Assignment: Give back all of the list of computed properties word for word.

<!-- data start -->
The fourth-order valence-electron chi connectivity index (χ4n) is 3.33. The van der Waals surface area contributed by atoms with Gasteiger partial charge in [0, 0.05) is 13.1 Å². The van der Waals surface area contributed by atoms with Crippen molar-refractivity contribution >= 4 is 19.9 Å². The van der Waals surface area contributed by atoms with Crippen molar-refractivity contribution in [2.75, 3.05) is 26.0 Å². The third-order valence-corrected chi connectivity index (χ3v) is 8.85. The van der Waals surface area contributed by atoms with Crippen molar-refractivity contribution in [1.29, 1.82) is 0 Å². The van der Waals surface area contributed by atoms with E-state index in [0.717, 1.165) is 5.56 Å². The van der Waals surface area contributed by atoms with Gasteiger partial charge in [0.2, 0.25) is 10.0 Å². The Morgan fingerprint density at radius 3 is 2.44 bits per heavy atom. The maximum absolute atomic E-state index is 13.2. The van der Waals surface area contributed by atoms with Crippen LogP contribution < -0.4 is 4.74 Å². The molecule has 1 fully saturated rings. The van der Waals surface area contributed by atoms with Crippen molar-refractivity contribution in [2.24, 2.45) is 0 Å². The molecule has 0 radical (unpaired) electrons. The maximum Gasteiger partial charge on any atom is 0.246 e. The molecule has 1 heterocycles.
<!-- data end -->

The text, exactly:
The fourth-order valence-electron chi connectivity index (χ4n) is 3.33. The van der Waals surface area contributed by atoms with Gasteiger partial charge in [0, 0.05) is 13.1 Å². The van der Waals surface area contributed by atoms with Crippen molar-refractivity contribution >= 4 is 19.9 Å². The van der Waals surface area contributed by atoms with Crippen molar-refractivity contribution in [2.75, 3.05) is 26.0 Å². The third-order valence-corrected chi connectivity index (χ3v) is 8.85. The van der Waals surface area contributed by atoms with Crippen molar-refractivity contribution in [1.29, 1.82) is 0 Å². The van der Waals surface area contributed by atoms with E-state index in [0.717, 1.165) is 5.56 Å². The van der Waals surface area contributed by atoms with Gasteiger partial charge in [0.2, 0.25) is 10.0 Å². The Morgan fingerprint density at radius 3 is 2.44 bits per heavy atom. The maximum absolute atomic E-state index is 13.2. The van der Waals surface area contributed by atoms with Crippen LogP contribution < -0.4 is 4.74 Å². The molecule has 1 fully saturated rings. The van der Waals surface area contributed by atoms with Crippen molar-refractivity contribution in [2.24, 2.45) is 0 Å². The molecule has 0 radical (unpaired) electrons. The maximum Gasteiger partial charge on any atom is 0.246 e. The molecule has 1 heterocycles.